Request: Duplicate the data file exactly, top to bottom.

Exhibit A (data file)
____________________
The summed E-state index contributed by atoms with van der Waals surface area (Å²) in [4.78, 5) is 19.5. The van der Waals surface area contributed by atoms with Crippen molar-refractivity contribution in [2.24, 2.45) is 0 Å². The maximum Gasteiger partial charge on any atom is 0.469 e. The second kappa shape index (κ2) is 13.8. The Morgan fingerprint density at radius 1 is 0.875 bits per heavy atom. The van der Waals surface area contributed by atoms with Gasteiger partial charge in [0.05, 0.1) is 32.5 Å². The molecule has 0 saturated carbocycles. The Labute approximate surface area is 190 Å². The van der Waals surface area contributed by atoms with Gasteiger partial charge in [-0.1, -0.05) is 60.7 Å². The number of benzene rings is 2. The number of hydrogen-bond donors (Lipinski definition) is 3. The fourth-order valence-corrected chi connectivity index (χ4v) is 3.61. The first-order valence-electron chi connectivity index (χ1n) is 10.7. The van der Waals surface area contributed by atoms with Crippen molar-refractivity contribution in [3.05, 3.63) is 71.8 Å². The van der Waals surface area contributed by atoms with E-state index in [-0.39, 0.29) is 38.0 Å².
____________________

The summed E-state index contributed by atoms with van der Waals surface area (Å²) in [4.78, 5) is 19.5. The van der Waals surface area contributed by atoms with Crippen molar-refractivity contribution in [2.24, 2.45) is 0 Å². The maximum Gasteiger partial charge on any atom is 0.469 e. The second kappa shape index (κ2) is 13.8. The Morgan fingerprint density at radius 1 is 0.875 bits per heavy atom. The van der Waals surface area contributed by atoms with Gasteiger partial charge in [0.05, 0.1) is 32.5 Å². The molecule has 0 saturated carbocycles. The Labute approximate surface area is 190 Å². The van der Waals surface area contributed by atoms with Gasteiger partial charge in [-0.1, -0.05) is 60.7 Å². The number of benzene rings is 2. The number of hydrogen-bond donors (Lipinski definition) is 3. The fourth-order valence-corrected chi connectivity index (χ4v) is 3.61. The first-order valence-electron chi connectivity index (χ1n) is 10.7. The van der Waals surface area contributed by atoms with Crippen molar-refractivity contribution in [3.05, 3.63) is 71.8 Å². The van der Waals surface area contributed by atoms with E-state index in [-0.39, 0.29) is 38.0 Å².